A new documentary, Diana: 7 Days That Shook The Windsors, claims the way in Princess Diana’s death was handled by the Royal Family led Prince Harry to question whether or not his mother had really passed away.
Prince William was just 15 and his brother Prince Harry only 12, when their beloved mother, Diana, Princess of Wales, was tragically killed in a car crash in Paris on 31 August 1997.
At the time, the Princes were in Balmoral with Queen Elizabeth, who chose to let her grandsons sleep-in rather than than being woken and told the devastating news. She ordered all TVs and radios in the expansive residence to be moved or hidden, shielding the young boys from potentially hearing and seeing their mother’s final moments.
When the news was finally broken to them, the boys were led to church for Sunday service and according to the documentary at the Royal Family's request there was no mention of Diana at the service.
The attempt at normalcy reportedly led Prince Harry to ask of his father, Prince Charles, whether his mother truly had died.
Tina Brown, the princess' biographer claimed: "Prince Harry actually asked his father, 'Is it true that Mummy's dead?' The children couldn't understand why everything was as normal, except a couple of hours earlier they'd been told their mother had died."
Ingrid Seward, royal biographer, added: "The first thing we saw of the boys was when they were going to church for Sunday service and people were saying 'how could they, these boys have just lost they mother, and they're going to church?'"
It's believed a young Prince Harry had requested to join his dad on the Royal Flight private plane to retrieve Princess Diana's body, but was ordered to stay at home.
WATCH: Prince Harry speaks about his desire to honour his late mother's life. Post continues...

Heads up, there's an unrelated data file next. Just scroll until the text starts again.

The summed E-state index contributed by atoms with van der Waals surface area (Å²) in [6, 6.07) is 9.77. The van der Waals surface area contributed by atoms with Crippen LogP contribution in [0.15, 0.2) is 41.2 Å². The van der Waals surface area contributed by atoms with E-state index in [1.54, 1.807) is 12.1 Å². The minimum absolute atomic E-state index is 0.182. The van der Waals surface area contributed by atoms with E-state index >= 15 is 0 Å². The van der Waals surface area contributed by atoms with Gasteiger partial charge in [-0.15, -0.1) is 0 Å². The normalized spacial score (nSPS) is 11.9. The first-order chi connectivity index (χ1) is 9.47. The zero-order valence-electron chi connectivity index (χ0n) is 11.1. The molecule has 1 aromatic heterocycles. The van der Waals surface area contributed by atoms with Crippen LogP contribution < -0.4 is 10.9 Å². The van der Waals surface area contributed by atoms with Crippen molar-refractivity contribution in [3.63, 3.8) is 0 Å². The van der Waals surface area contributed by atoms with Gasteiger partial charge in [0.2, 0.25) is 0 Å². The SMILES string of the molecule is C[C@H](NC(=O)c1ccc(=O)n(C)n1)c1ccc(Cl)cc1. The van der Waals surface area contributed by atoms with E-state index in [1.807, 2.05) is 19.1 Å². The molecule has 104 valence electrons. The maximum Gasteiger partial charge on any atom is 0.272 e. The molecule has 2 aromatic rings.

Charles was joined by his former wife's butler at the time Paul Burrell and Colin Tebbutt, her chauffeur and security consultant.
Paul and Colin explained in the show that they were forced to create a makeshift morgue.
“I honestly thought entering that room and looking at her, ‘She is not really dead, it’s just a joke, a very silly joke and you can wake up'," Paul recalled about the moment he saw Diana's body.
While Colin reflected, “Everyone was in shock … I noticed that hair of the princess was moving, which was from fans I had put in the room, and just for that massive minuscule of a second I thought was she alive, which was a silly thing to think."
“The Prince came up to me and thanked me for being there and asked if there were any members of the clergy there, and Paul went and got the two vicars, and the two vicars and sisters went into the room and the door was shut.”
In the documentary, Anji Hunter, who was then-Prime Minister Tony Blair’s adviser, told how there was tension over who should walk behind the much-loved royal’s coffin.
Explaining how Diana's sons wanted to mourn in private and were reluctant to do so, she said, “I can remember and it sends a tingle up my back thinking about it."
“We were talking and then, from the speakerphone on the table, came Prince Philip’s voice, and it was anguished. ‘These are the boys here, we are talking about these boys, they have lost their mum.’"
"It brought it all home to us.”
At the eleventh hour, the royal siblings changed their minds and joined their father Prince Charles, grandfather Prince Philip and uncle Charles Spencer, as they all walked behind her coffin.
Diana's death stopped the world, but her private secretary Patrick Jepson admitted at the time, they weren't sure if enough people would come to pay their respects.
“There was no rule book to go to, no precedent, no tradition - nothing fitted the royal game plan. I remember saying if you get hold of a guest list for the Princess’s Christmas drinks in 1995, invite everybody on that guest list and you won’t have missed out anybody important," he reflected.
Over two million people lined the streets to Westminster Abbey in a bid to say their final goodbye to the People’s Princess.